This paper by Jagdish Bhagwati presents a
critical appraisal of India's economic strategy
over the last five decades. According to
Bhagwati, while India's democratic success has
been outstanding, her economics has been a big
disappointment leaving the economy in a state of
economic backwardness. By 80s/ India's
economic failure became a classic case study to
lean what not to do. Recent reforms, which
signal the final discrediting of the failed ideas/
have started dismantling the past policies that
crippled India's performance. However/
Bhagwati feels that the prospects for a complete
transition still remain problematic partly on
account of the politics of coalitions at the centre
and partly because the dissent from the
supporters of India's earlier policies may create
confusion and delays.
Jagdish Bhagwati is Arthur Lehman Professor of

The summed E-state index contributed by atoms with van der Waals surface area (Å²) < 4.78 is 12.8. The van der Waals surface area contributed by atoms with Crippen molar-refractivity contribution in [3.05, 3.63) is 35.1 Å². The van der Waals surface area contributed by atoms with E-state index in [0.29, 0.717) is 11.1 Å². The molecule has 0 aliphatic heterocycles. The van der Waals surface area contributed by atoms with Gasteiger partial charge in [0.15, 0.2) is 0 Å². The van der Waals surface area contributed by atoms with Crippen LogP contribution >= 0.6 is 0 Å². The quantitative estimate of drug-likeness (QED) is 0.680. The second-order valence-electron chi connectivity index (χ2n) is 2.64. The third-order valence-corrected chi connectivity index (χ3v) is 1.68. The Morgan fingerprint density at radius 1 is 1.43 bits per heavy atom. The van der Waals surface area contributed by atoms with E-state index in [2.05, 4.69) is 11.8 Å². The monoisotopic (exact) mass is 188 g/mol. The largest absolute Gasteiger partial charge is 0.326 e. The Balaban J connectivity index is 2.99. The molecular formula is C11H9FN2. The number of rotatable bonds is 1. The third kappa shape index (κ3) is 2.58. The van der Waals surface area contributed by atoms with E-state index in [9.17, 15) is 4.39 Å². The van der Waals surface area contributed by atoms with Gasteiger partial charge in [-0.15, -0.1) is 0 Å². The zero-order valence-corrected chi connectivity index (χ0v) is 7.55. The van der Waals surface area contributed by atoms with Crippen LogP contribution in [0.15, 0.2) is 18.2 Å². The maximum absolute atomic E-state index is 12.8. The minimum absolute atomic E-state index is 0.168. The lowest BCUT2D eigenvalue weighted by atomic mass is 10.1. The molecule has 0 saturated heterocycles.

Economics at Columbia University, USA.
Reproduced with permission from the Times Literary Supplement, August 8, 1997.
India at fifty remains an enigma. Its huge incoherences
invite the witticism that, in India, anything and its opposite are true, m consonance with the ancient metaphysics of
India: what is, is not. V S Naipaul's conversion from an
exasperated critic in An Area of Darkness (1964) to an
admiring celebrant in India: A Million Mutinies Now (1990)
is thus to be seen, not merely as a personal journey from the shock of first recognition to the fuller understanding that
time brings, but also as his confrontation with the diversity that India maddeningly presents.
India's politics and economics underline these
contrasts, showing India to be both a success and a failure. The politics, for all its shortcomings, has been an
extraordinary success. Now that democracy has spread so
widely, it is all too easy to forget that, almost uniquely
among the newly liberated nations that entered the second